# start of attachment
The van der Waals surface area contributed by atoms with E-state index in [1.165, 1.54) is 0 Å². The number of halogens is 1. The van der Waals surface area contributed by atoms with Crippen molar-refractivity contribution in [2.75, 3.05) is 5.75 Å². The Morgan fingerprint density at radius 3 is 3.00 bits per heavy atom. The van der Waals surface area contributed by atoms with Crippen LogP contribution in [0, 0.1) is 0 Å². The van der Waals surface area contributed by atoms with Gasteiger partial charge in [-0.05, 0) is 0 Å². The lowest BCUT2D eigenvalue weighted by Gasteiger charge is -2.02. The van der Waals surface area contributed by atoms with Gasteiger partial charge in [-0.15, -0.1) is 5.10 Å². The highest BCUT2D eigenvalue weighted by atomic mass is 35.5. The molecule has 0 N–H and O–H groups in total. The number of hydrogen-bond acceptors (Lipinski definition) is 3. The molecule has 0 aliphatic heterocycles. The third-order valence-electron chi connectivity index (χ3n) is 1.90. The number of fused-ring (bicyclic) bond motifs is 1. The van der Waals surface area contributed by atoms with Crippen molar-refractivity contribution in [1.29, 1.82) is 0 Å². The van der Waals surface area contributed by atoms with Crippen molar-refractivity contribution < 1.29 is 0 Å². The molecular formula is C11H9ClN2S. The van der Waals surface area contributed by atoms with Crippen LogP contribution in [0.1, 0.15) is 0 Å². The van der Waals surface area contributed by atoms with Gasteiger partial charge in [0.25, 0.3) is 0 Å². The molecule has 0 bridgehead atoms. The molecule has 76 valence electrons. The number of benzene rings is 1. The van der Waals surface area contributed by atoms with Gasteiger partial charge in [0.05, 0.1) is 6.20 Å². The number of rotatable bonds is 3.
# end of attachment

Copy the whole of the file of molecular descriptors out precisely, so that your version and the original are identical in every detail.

The van der Waals surface area contributed by atoms with E-state index in [1.165, 1.54) is 0 Å². The number of halogens is 1. The van der Waals surface area contributed by atoms with Crippen molar-refractivity contribution in [2.75, 3.05) is 5.75 Å². The Morgan fingerprint density at radius 3 is 3.00 bits per heavy atom. The van der Waals surface area contributed by atoms with Crippen LogP contribution in [0, 0.1) is 0 Å². The van der Waals surface area contributed by atoms with Gasteiger partial charge in [-0.05, 0) is 0 Å². The lowest BCUT2D eigenvalue weighted by Gasteiger charge is -2.02. The van der Waals surface area contributed by atoms with Gasteiger partial charge in [-0.15, -0.1) is 5.10 Å². The highest BCUT2D eigenvalue weighted by atomic mass is 35.5. The molecule has 0 N–H and O–H groups in total. The number of hydrogen-bond acceptors (Lipinski definition) is 3. The molecule has 0 aliphatic heterocycles. The third-order valence-electron chi connectivity index (χ3n) is 1.90. The number of fused-ring (bicyclic) bond motifs is 1. The van der Waals surface area contributed by atoms with Crippen molar-refractivity contribution in [1.29, 1.82) is 0 Å². The van der Waals surface area contributed by atoms with Crippen molar-refractivity contribution < 1.29 is 0 Å². The molecular formula is C11H9ClN2S. The van der Waals surface area contributed by atoms with Crippen LogP contribution in [0.1, 0.15) is 0 Å². The van der Waals surface area contributed by atoms with Gasteiger partial charge in [0.25, 0.3) is 0 Å². The molecule has 0 bridgehead atoms. The molecule has 76 valence electrons. The number of benzene rings is 1. The van der Waals surface area contributed by atoms with Gasteiger partial charge in [0.05, 0.1) is 6.20 Å². The number of rotatable bonds is 3.